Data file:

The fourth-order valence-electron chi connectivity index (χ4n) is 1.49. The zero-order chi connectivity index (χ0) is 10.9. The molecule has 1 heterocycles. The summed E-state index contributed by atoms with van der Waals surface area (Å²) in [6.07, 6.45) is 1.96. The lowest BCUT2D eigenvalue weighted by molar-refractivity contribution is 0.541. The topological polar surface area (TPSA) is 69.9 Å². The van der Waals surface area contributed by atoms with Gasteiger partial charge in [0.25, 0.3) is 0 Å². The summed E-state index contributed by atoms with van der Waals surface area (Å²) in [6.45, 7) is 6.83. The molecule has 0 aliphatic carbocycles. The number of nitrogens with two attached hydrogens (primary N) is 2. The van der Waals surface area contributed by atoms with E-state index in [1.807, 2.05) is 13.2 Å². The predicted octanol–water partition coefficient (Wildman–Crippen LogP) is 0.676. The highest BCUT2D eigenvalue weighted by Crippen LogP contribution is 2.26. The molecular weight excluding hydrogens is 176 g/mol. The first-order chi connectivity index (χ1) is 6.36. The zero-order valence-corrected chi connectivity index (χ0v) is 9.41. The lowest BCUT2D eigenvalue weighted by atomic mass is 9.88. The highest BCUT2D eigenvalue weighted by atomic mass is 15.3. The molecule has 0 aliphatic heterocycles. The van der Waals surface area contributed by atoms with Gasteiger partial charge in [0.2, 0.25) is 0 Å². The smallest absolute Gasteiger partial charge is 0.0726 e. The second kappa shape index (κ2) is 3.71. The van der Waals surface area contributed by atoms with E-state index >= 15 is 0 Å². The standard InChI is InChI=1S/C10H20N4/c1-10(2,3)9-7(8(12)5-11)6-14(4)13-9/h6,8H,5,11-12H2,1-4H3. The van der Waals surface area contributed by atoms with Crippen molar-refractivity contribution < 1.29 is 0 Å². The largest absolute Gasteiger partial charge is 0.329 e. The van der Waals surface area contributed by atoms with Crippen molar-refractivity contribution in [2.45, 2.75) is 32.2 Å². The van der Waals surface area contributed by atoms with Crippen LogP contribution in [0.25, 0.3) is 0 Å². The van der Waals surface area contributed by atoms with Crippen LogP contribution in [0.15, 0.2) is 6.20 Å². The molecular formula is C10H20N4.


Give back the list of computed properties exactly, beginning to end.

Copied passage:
The fourth-order valence-electron chi connectivity index (χ4n) is 1.49. The zero-order chi connectivity index (χ0) is 10.9. The molecule has 1 heterocycles. The summed E-state index contributed by atoms with van der Waals surface area (Å²) in [6.07, 6.45) is 1.96. The lowest BCUT2D eigenvalue weighted by molar-refractivity contribution is 0.541. The topological polar surface area (TPSA) is 69.9 Å². The van der Waals surface area contributed by atoms with Gasteiger partial charge in [0.25, 0.3) is 0 Å². The summed E-state index contributed by atoms with van der Waals surface area (Å²) in [6.45, 7) is 6.83. The molecule has 0 aliphatic carbocycles. The number of nitrogens with two attached hydrogens (primary N) is 2. The van der Waals surface area contributed by atoms with E-state index in [1.807, 2.05) is 13.2 Å². The predicted octanol–water partition coefficient (Wildman–Crippen LogP) is 0.676. The highest BCUT2D eigenvalue weighted by Crippen LogP contribution is 2.26. The molecular weight excluding hydrogens is 176 g/mol. The first-order chi connectivity index (χ1) is 6.36. The zero-order valence-corrected chi connectivity index (χ0v) is 9.41. The lowest BCUT2D eigenvalue weighted by atomic mass is 9.88. The highest BCUT2D eigenvalue weighted by atomic mass is 15.3. The molecule has 0 aliphatic heterocycles. The van der Waals surface area contributed by atoms with Gasteiger partial charge in [0.2, 0.25) is 0 Å². The smallest absolute Gasteiger partial charge is 0.0726 e. The second kappa shape index (κ2) is 3.71. The van der Waals surface area contributed by atoms with E-state index >= 15 is 0 Å². The standard InChI is InChI=1S/C10H20N4/c1-10(2,3)9-7(8(12)5-11)6-14(4)13-9/h6,8H,5,11-12H2,1-4H3. The van der Waals surface area contributed by atoms with Crippen molar-refractivity contribution < 1.29 is 0 Å². The largest absolute Gasteiger partial charge is 0.329 e. The van der Waals surface area contributed by atoms with Crippen molar-refractivity contribution in [2.45, 2.75) is 32.2 Å². The van der Waals surface area contributed by atoms with Crippen LogP contribution in [0.25, 0.3) is 0 Å². The van der Waals surface area contributed by atoms with Crippen LogP contribution in [0.15, 0.2) is 6.20 Å². The molecular formula is C10H20N4.